I feel like communications and emotional intelligence are obviously very closely tied together, but they're also very different things.

How do you manage relationships with stakeholders who may have those different perspectives? Or priorities. 

Rebecca Gardy: Yeah, again, I would go back to how vital active listening is. And I, and but I do think that you need, pretty high EQ to build the kind of trust in the relationships you have with investors and analysts, but also internally.

You need to be self aware enough to adapt your communication style and your tone to make sure that you're understanding the other person's perspective to provide clear responses that address their concerns. I think, the component or what I kind of anchor on is this idea of give and get, especially with the internal audience.

I don't think that you can swoop in 3 weeks before the quarter ask for all this analysis and then disappear back into your cave until the next earnings call. So, I give a lot back to my constituents whether they're internal or external. I keep the dialogue going throughout the quarter.

And, with investors and with analysts, for example, right before we go into our quiet period, I do one last round of touch base with with each of our analysts to just to make sure that, I know what , what they've been hearing over the last couple of weeks since we reported.

What should I make sure I include in our next quarter's report with internal stakeholders? Same kind of thing. How can I provide value? During the quarter, not just right before when I need stuff, how can I give back to you? So I physically sit in the communications department, even though I am in the finance team.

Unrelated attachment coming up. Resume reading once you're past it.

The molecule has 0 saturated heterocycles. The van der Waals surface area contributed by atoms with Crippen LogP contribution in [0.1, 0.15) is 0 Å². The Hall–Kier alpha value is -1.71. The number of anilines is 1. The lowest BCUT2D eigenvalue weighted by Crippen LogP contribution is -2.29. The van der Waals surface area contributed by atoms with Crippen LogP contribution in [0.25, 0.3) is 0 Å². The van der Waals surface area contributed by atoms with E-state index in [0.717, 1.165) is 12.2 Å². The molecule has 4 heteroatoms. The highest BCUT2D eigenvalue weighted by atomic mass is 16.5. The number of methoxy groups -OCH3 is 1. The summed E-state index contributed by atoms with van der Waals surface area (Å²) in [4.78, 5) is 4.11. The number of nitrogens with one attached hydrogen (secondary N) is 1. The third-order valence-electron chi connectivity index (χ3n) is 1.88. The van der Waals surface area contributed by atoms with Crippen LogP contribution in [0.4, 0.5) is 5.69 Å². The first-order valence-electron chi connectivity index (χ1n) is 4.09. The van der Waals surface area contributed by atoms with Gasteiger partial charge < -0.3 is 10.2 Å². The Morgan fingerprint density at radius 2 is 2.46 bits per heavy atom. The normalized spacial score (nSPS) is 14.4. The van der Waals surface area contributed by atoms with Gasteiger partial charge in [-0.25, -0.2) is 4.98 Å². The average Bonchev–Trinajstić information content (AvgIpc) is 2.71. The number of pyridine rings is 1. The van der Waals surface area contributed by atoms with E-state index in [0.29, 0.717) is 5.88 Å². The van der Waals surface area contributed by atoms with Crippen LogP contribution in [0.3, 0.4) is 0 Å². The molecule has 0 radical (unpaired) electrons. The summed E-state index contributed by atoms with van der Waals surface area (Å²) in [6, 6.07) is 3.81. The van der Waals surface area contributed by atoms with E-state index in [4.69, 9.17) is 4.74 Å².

And I do that because I'm so vital to the to the internal communications piece. So whether it's communications with employees, with customers, with our distributors, with our consumers, the story, like I said earlier, has to hang together.

And I'm a big believer in kind of, holistic communication strategies. And I think that's another way of managing those relationships is to be present and and to provide value. 

Mark Fasken: It's another interesting point of this idea of building those internal relationships. 

I, my gut is that some IROs possibly over index on external relationships, I think probably easy to get wrapped up in your investor calls and your analyst calls. And of course, you need to do all those things, but then balancing that with the internal. Because I to your point, I think it's probably nearly impossible to be successful in the role without having that strong internal network.

And one of the things you talked about was learning from others. You didn't use the term, but it's almost like mentorship, right? Not only learning from others inside the business who work in other business lines and know that part of the business better than you do, but also having people that can help work on certain skills that you're trying to work on.

How to Build Stronger Relationships

Mark Fasken: As my question is, how would someone know, like you're, you're talking to an IRO and maybe they're struggling a little bit and it's like, how, what would you suggest to them to either build stronger relationships or how to identify whether that's an area that they need to focus?